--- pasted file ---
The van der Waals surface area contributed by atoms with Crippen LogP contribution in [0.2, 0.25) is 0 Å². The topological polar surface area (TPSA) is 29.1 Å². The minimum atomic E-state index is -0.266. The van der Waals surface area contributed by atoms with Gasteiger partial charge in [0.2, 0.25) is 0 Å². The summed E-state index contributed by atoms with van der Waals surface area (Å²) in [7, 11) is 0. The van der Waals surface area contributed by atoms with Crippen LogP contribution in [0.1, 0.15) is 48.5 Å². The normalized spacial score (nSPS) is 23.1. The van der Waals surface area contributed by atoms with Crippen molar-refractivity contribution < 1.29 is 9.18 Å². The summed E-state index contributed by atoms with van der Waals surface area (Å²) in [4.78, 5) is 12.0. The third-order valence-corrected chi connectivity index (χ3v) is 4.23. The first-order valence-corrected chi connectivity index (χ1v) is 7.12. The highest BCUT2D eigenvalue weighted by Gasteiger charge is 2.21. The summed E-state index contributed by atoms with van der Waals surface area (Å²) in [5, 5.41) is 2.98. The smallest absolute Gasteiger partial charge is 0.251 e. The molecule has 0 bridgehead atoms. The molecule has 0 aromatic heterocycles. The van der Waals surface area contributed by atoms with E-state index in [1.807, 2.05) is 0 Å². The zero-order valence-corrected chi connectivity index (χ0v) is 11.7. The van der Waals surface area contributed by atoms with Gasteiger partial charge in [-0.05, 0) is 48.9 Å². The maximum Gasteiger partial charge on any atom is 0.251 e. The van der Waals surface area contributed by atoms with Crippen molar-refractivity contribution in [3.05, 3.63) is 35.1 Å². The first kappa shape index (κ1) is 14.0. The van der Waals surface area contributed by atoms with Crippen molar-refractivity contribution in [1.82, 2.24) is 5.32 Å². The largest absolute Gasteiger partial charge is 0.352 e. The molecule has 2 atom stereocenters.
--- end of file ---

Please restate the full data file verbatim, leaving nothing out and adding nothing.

The van der Waals surface area contributed by atoms with Crippen LogP contribution in [0.2, 0.25) is 0 Å². The topological polar surface area (TPSA) is 29.1 Å². The minimum atomic E-state index is -0.266. The van der Waals surface area contributed by atoms with Gasteiger partial charge in [0.2, 0.25) is 0 Å². The summed E-state index contributed by atoms with van der Waals surface area (Å²) in [7, 11) is 0. The van der Waals surface area contributed by atoms with Crippen LogP contribution in [0.1, 0.15) is 48.5 Å². The normalized spacial score (nSPS) is 23.1. The van der Waals surface area contributed by atoms with Crippen molar-refractivity contribution < 1.29 is 9.18 Å². The summed E-state index contributed by atoms with van der Waals surface area (Å²) in [4.78, 5) is 12.0. The third-order valence-corrected chi connectivity index (χ3v) is 4.23. The first-order valence-corrected chi connectivity index (χ1v) is 7.12. The highest BCUT2D eigenvalue weighted by Gasteiger charge is 2.21. The summed E-state index contributed by atoms with van der Waals surface area (Å²) in [5, 5.41) is 2.98. The smallest absolute Gasteiger partial charge is 0.251 e. The molecule has 0 bridgehead atoms. The molecule has 0 aromatic heterocycles. The van der Waals surface area contributed by atoms with E-state index in [1.807, 2.05) is 0 Å². The zero-order valence-corrected chi connectivity index (χ0v) is 11.7. The van der Waals surface area contributed by atoms with Gasteiger partial charge in [-0.05, 0) is 48.9 Å². The maximum Gasteiger partial charge on any atom is 0.251 e. The van der Waals surface area contributed by atoms with Crippen molar-refractivity contribution in [3.05, 3.63) is 35.1 Å². The first kappa shape index (κ1) is 14.0. The van der Waals surface area contributed by atoms with Crippen molar-refractivity contribution in [1.82, 2.24) is 5.32 Å². The largest absolute Gasteiger partial charge is 0.352 e. The molecule has 2 atom stereocenters.